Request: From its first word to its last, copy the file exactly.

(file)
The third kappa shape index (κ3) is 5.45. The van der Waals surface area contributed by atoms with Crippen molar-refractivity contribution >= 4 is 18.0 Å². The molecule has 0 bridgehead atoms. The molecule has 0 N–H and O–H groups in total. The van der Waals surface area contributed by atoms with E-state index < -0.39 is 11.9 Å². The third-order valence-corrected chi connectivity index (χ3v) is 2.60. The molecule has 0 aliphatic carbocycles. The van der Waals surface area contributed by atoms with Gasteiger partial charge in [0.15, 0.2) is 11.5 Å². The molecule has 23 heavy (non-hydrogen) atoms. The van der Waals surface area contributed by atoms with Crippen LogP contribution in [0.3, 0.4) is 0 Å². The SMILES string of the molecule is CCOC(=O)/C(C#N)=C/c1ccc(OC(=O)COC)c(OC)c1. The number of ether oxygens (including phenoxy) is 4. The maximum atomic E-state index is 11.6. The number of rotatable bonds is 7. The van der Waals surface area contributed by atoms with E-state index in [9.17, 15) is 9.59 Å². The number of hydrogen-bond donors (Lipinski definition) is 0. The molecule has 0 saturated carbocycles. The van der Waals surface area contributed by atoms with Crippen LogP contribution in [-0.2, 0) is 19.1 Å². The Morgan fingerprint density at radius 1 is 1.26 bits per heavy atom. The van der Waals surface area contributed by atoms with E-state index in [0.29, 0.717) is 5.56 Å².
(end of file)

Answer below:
The third kappa shape index (κ3) is 5.45. The van der Waals surface area contributed by atoms with Crippen molar-refractivity contribution >= 4 is 18.0 Å². The molecule has 0 bridgehead atoms. The molecule has 0 N–H and O–H groups in total. The van der Waals surface area contributed by atoms with E-state index < -0.39 is 11.9 Å². The third-order valence-corrected chi connectivity index (χ3v) is 2.60. The molecule has 0 aliphatic carbocycles. The van der Waals surface area contributed by atoms with Gasteiger partial charge in [0.15, 0.2) is 11.5 Å². The molecule has 23 heavy (non-hydrogen) atoms. The van der Waals surface area contributed by atoms with Crippen LogP contribution in [0.3, 0.4) is 0 Å². The SMILES string of the molecule is CCOC(=O)/C(C#N)=C/c1ccc(OC(=O)COC)c(OC)c1. The number of ether oxygens (including phenoxy) is 4. The maximum atomic E-state index is 11.6. The number of rotatable bonds is 7. The van der Waals surface area contributed by atoms with E-state index in [9.17, 15) is 9.59 Å². The number of hydrogen-bond donors (Lipinski definition) is 0. The molecule has 0 saturated carbocycles. The van der Waals surface area contributed by atoms with Crippen LogP contribution in [-0.2, 0) is 19.1 Å². The Morgan fingerprint density at radius 1 is 1.26 bits per heavy atom. The van der Waals surface area contributed by atoms with E-state index in [0.29, 0.717) is 5.56 Å².